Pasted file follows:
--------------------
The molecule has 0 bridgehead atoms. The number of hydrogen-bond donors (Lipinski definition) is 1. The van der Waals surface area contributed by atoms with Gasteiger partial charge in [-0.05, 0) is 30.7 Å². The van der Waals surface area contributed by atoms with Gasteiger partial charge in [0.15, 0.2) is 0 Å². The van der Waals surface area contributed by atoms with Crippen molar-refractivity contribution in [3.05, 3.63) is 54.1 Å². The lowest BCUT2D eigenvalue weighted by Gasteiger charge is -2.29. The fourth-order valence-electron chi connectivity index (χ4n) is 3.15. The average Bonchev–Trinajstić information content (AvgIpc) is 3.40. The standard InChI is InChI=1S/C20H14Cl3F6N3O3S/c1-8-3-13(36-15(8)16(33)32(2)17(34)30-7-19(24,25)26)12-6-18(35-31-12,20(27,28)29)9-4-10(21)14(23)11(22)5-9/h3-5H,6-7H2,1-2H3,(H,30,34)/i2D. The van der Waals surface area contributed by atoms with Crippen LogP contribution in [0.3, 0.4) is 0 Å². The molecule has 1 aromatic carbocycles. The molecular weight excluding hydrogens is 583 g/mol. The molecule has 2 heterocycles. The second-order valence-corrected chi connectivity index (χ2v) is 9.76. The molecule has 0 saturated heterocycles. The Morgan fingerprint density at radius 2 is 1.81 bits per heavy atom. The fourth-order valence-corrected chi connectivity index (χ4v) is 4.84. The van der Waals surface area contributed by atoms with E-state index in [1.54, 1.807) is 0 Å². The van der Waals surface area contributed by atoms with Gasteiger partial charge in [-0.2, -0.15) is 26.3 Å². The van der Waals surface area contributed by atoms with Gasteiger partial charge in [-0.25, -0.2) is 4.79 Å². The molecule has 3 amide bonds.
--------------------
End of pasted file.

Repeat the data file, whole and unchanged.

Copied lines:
The molecule has 0 bridgehead atoms. The number of hydrogen-bond donors (Lipinski definition) is 1. The van der Waals surface area contributed by atoms with Gasteiger partial charge in [-0.05, 0) is 30.7 Å². The van der Waals surface area contributed by atoms with Gasteiger partial charge in [0.15, 0.2) is 0 Å². The van der Waals surface area contributed by atoms with Crippen molar-refractivity contribution in [3.05, 3.63) is 54.1 Å². The lowest BCUT2D eigenvalue weighted by Gasteiger charge is -2.29. The fourth-order valence-electron chi connectivity index (χ4n) is 3.15. The average Bonchev–Trinajstić information content (AvgIpc) is 3.40. The standard InChI is InChI=1S/C20H14Cl3F6N3O3S/c1-8-3-13(36-15(8)16(33)32(2)17(34)30-7-19(24,25)26)12-6-18(35-31-12,20(27,28)29)9-4-10(21)14(23)11(22)5-9/h3-5H,6-7H2,1-2H3,(H,30,34)/i2D. The van der Waals surface area contributed by atoms with Crippen LogP contribution in [0.3, 0.4) is 0 Å². The molecule has 1 aromatic carbocycles. The molecular weight excluding hydrogens is 583 g/mol. The molecule has 2 heterocycles. The second-order valence-corrected chi connectivity index (χ2v) is 9.76. The molecule has 0 saturated heterocycles. The Morgan fingerprint density at radius 2 is 1.81 bits per heavy atom. The fourth-order valence-corrected chi connectivity index (χ4v) is 4.84. The van der Waals surface area contributed by atoms with E-state index in [1.54, 1.807) is 0 Å². The van der Waals surface area contributed by atoms with Gasteiger partial charge in [-0.2, -0.15) is 26.3 Å². The van der Waals surface area contributed by atoms with Gasteiger partial charge in [-0.25, -0.2) is 4.79 Å². The molecule has 3 amide bonds.